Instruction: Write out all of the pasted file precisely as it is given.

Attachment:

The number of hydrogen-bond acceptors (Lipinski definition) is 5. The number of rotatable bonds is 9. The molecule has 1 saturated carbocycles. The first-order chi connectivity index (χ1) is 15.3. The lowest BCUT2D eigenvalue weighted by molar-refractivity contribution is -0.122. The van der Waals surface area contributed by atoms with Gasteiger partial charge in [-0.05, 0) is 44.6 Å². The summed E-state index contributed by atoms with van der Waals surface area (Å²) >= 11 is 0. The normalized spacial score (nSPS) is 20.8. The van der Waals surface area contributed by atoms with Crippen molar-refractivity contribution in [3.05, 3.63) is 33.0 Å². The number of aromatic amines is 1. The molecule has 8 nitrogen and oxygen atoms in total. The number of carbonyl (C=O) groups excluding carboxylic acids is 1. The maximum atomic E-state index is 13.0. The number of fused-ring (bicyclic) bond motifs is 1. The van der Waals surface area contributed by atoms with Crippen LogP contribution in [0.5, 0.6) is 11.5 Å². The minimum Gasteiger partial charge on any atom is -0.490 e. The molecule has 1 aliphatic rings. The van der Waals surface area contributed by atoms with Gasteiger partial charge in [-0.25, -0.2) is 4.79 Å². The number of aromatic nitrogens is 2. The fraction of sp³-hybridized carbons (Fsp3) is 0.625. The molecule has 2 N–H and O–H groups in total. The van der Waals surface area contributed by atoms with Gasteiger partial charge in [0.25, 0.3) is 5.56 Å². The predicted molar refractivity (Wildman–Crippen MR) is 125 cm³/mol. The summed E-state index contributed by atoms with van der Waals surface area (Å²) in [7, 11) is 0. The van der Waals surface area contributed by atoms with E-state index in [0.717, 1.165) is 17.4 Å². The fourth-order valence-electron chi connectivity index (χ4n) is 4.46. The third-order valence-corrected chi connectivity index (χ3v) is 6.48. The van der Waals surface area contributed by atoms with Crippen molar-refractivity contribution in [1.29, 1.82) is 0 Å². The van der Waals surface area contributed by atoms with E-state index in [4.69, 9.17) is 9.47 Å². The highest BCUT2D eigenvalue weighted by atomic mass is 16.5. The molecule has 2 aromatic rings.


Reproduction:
The number of hydrogen-bond acceptors (Lipinski definition) is 5. The number of rotatable bonds is 9. The molecule has 1 saturated carbocycles. The first-order chi connectivity index (χ1) is 15.3. The lowest BCUT2D eigenvalue weighted by molar-refractivity contribution is -0.122. The van der Waals surface area contributed by atoms with Gasteiger partial charge in [-0.05, 0) is 44.6 Å². The summed E-state index contributed by atoms with van der Waals surface area (Å²) >= 11 is 0. The normalized spacial score (nSPS) is 20.8. The van der Waals surface area contributed by atoms with Crippen molar-refractivity contribution in [3.05, 3.63) is 33.0 Å². The number of aromatic amines is 1. The molecule has 8 nitrogen and oxygen atoms in total. The number of carbonyl (C=O) groups excluding carboxylic acids is 1. The maximum atomic E-state index is 13.0. The number of fused-ring (bicyclic) bond motifs is 1. The van der Waals surface area contributed by atoms with Crippen LogP contribution in [0.5, 0.6) is 11.5 Å². The minimum Gasteiger partial charge on any atom is -0.490 e. The molecule has 1 aliphatic rings. The van der Waals surface area contributed by atoms with Gasteiger partial charge in [-0.25, -0.2) is 4.79 Å². The number of aromatic nitrogens is 2. The fraction of sp³-hybridized carbons (Fsp3) is 0.625. The molecule has 2 N–H and O–H groups in total. The van der Waals surface area contributed by atoms with Gasteiger partial charge in [0.25, 0.3) is 5.56 Å². The predicted molar refractivity (Wildman–Crippen MR) is 125 cm³/mol. The summed E-state index contributed by atoms with van der Waals surface area (Å²) in [7, 11) is 0. The van der Waals surface area contributed by atoms with E-state index in [0.717, 1.165) is 17.4 Å². The fourth-order valence-electron chi connectivity index (χ4n) is 4.46. The third-order valence-corrected chi connectivity index (χ3v) is 6.48. The van der Waals surface area contributed by atoms with Crippen molar-refractivity contribution in [1.29, 1.82) is 0 Å². The van der Waals surface area contributed by atoms with E-state index in [4.69, 9.17) is 9.47 Å². The highest BCUT2D eigenvalue weighted by atomic mass is 16.5. The molecule has 2 aromatic rings.